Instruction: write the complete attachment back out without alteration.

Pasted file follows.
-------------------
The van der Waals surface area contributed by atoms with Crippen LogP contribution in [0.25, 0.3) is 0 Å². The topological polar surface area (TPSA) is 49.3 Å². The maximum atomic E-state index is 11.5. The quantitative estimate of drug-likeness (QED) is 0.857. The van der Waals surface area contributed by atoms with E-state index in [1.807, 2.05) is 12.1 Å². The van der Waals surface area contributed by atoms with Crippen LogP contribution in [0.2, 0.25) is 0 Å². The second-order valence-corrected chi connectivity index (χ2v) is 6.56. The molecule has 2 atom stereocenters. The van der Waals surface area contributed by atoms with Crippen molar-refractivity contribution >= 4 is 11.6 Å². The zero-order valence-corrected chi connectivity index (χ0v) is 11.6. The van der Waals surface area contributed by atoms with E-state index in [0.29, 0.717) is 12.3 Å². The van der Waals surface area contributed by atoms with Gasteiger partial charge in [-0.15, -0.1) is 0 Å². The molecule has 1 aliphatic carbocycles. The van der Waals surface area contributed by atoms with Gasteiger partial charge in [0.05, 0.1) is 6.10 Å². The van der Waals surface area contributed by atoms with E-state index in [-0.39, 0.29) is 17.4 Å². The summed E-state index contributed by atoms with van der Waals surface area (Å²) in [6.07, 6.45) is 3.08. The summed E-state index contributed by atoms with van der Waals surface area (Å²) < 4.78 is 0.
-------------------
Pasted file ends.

The van der Waals surface area contributed by atoms with Crippen LogP contribution in [0.25, 0.3) is 0 Å². The topological polar surface area (TPSA) is 49.3 Å². The maximum atomic E-state index is 11.5. The quantitative estimate of drug-likeness (QED) is 0.857. The van der Waals surface area contributed by atoms with E-state index in [1.807, 2.05) is 12.1 Å². The van der Waals surface area contributed by atoms with Crippen LogP contribution in [0.2, 0.25) is 0 Å². The second-order valence-corrected chi connectivity index (χ2v) is 6.56. The molecule has 2 atom stereocenters. The van der Waals surface area contributed by atoms with Crippen molar-refractivity contribution >= 4 is 11.6 Å². The zero-order valence-corrected chi connectivity index (χ0v) is 11.6. The van der Waals surface area contributed by atoms with E-state index in [0.29, 0.717) is 12.3 Å². The van der Waals surface area contributed by atoms with Gasteiger partial charge in [-0.15, -0.1) is 0 Å². The molecule has 1 aliphatic carbocycles. The van der Waals surface area contributed by atoms with Gasteiger partial charge in [0.05, 0.1) is 6.10 Å². The van der Waals surface area contributed by atoms with E-state index in [-0.39, 0.29) is 17.4 Å². The summed E-state index contributed by atoms with van der Waals surface area (Å²) in [6.07, 6.45) is 3.08. The summed E-state index contributed by atoms with van der Waals surface area (Å²) < 4.78 is 0.